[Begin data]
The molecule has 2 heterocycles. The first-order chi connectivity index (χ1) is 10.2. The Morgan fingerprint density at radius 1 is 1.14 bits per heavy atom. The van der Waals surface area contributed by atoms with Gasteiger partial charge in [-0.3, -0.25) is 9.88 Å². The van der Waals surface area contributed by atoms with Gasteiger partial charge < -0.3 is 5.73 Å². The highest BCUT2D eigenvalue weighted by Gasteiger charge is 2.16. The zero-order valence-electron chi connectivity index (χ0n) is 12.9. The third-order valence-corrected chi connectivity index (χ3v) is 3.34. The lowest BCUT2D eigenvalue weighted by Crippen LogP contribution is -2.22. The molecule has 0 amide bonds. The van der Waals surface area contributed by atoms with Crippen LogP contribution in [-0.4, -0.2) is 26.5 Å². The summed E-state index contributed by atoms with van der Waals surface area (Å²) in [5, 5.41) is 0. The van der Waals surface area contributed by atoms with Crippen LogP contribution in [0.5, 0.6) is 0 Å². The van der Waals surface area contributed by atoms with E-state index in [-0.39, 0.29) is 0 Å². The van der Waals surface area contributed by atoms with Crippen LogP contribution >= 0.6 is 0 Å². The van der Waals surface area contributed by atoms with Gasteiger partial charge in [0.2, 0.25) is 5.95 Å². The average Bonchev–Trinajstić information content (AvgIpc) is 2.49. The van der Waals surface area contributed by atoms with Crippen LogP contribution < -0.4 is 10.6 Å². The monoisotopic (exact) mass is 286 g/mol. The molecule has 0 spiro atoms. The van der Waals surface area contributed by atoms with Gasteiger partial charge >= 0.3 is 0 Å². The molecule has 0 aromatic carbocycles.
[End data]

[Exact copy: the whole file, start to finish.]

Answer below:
The molecule has 2 heterocycles. The first-order chi connectivity index (χ1) is 10.2. The Morgan fingerprint density at radius 1 is 1.14 bits per heavy atom. The van der Waals surface area contributed by atoms with Gasteiger partial charge in [-0.3, -0.25) is 9.88 Å². The van der Waals surface area contributed by atoms with Gasteiger partial charge < -0.3 is 5.73 Å². The highest BCUT2D eigenvalue weighted by Gasteiger charge is 2.16. The zero-order valence-electron chi connectivity index (χ0n) is 12.9. The third-order valence-corrected chi connectivity index (χ3v) is 3.34. The lowest BCUT2D eigenvalue weighted by Crippen LogP contribution is -2.22. The molecule has 0 amide bonds. The van der Waals surface area contributed by atoms with Crippen LogP contribution in [-0.4, -0.2) is 26.5 Å². The summed E-state index contributed by atoms with van der Waals surface area (Å²) in [5, 5.41) is 0. The van der Waals surface area contributed by atoms with Crippen LogP contribution in [0.5, 0.6) is 0 Å². The van der Waals surface area contributed by atoms with E-state index in [-0.39, 0.29) is 0 Å². The van der Waals surface area contributed by atoms with Crippen LogP contribution >= 0.6 is 0 Å². The van der Waals surface area contributed by atoms with Gasteiger partial charge in [0.2, 0.25) is 5.95 Å². The average Bonchev–Trinajstić information content (AvgIpc) is 2.49. The van der Waals surface area contributed by atoms with Crippen LogP contribution < -0.4 is 10.6 Å². The monoisotopic (exact) mass is 286 g/mol. The molecule has 0 spiro atoms. The van der Waals surface area contributed by atoms with Gasteiger partial charge >= 0.3 is 0 Å². The molecule has 0 aromatic carbocycles.